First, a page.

OpenAI, the creator of the AI program ChatGPT, has unveiled a tool to determine if a text was written by AI. The research lab warns, however, that the tool is not foolproof.
In a recent blog post, OpenAI introduced the classifier tool which can distinguish text written by humans from text written by multiple AI systems, not just ChatGPT.
According to OpenAI researchers, it is challenging to accurately identify all text written by AI, but effective classifiers can recognize certain signs. The tool may be useful in detecting AI-based academic cheating and instances where AI chatbots pose as humans.
However, they acknowledged that the classifier has limitations, as it correctly identified only 26% of English texts written by AI and wrongly labeled 9% of human-written texts as AI-generated.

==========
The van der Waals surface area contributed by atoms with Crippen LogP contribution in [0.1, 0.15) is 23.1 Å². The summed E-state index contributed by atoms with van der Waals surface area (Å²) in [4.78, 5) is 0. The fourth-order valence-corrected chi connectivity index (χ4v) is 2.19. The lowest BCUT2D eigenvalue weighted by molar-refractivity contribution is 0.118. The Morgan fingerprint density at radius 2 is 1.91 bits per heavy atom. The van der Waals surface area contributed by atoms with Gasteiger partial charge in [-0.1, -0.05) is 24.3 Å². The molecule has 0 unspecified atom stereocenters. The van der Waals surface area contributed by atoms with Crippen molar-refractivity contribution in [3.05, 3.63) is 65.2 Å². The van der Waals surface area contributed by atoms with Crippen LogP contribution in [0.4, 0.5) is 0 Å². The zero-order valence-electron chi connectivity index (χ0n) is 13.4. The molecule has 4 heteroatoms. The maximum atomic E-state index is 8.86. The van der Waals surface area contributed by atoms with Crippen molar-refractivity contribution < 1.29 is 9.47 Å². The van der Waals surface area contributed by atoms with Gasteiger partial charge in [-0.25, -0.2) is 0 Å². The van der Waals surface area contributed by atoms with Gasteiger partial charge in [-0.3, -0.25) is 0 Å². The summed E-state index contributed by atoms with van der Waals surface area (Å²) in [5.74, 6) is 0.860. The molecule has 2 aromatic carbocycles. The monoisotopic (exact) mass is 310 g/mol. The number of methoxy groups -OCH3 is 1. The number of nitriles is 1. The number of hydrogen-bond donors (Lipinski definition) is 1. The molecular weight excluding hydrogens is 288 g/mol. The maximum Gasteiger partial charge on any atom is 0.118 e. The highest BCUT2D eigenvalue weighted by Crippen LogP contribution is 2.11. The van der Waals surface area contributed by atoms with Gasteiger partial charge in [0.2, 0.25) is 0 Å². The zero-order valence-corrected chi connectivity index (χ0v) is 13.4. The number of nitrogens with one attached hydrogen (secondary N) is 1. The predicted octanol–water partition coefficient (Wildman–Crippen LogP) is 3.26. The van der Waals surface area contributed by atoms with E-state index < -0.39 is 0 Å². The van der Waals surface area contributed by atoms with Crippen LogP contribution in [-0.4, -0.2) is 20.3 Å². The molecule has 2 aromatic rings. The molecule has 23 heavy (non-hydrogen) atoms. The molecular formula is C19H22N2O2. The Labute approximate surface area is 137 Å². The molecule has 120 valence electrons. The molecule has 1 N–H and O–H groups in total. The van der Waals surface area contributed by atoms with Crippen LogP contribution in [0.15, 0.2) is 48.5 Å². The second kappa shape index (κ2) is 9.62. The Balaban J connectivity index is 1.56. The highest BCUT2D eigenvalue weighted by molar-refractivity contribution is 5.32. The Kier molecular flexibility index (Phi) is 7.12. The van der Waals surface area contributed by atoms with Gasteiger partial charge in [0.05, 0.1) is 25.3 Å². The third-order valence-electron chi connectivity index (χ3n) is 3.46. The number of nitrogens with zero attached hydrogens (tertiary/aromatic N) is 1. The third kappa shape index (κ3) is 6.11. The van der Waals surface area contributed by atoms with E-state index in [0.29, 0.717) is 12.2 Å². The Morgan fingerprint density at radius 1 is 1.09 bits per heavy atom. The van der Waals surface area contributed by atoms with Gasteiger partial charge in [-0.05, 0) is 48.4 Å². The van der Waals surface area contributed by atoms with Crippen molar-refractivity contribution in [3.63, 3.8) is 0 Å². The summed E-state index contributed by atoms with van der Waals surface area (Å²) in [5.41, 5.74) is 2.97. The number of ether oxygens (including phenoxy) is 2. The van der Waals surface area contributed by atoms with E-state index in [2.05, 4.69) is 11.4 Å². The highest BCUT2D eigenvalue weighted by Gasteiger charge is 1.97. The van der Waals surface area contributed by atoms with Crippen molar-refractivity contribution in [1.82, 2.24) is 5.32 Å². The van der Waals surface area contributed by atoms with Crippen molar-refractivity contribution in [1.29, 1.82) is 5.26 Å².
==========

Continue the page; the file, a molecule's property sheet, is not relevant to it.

The researchers said:
Our classifier’s reliability typically improves as the length of the input text increases. Compared to our previously released classifier, this new classifier is significantly more reliable on text from more recent AI systems.
OpenAI acknowledged the limitations of the classifier tool, including its ineffectiveness on texts shorter than 1,000 characters, and its tendency to mistake human-written text as AI-generated.
The researchers stressed that the tool should only be utilized for English, as it performs poorly in other languages and is unreliable when checking code.
It should not be used as a primary decision-making tool, but instead as a complement to other methods of determining the source of a piece of text.
OpenAI has requested that educational institutions share their experiences with the integration of ChatGPT in their classrooms. Although a majority of institutions have responded to AI with bans, some have adopted it.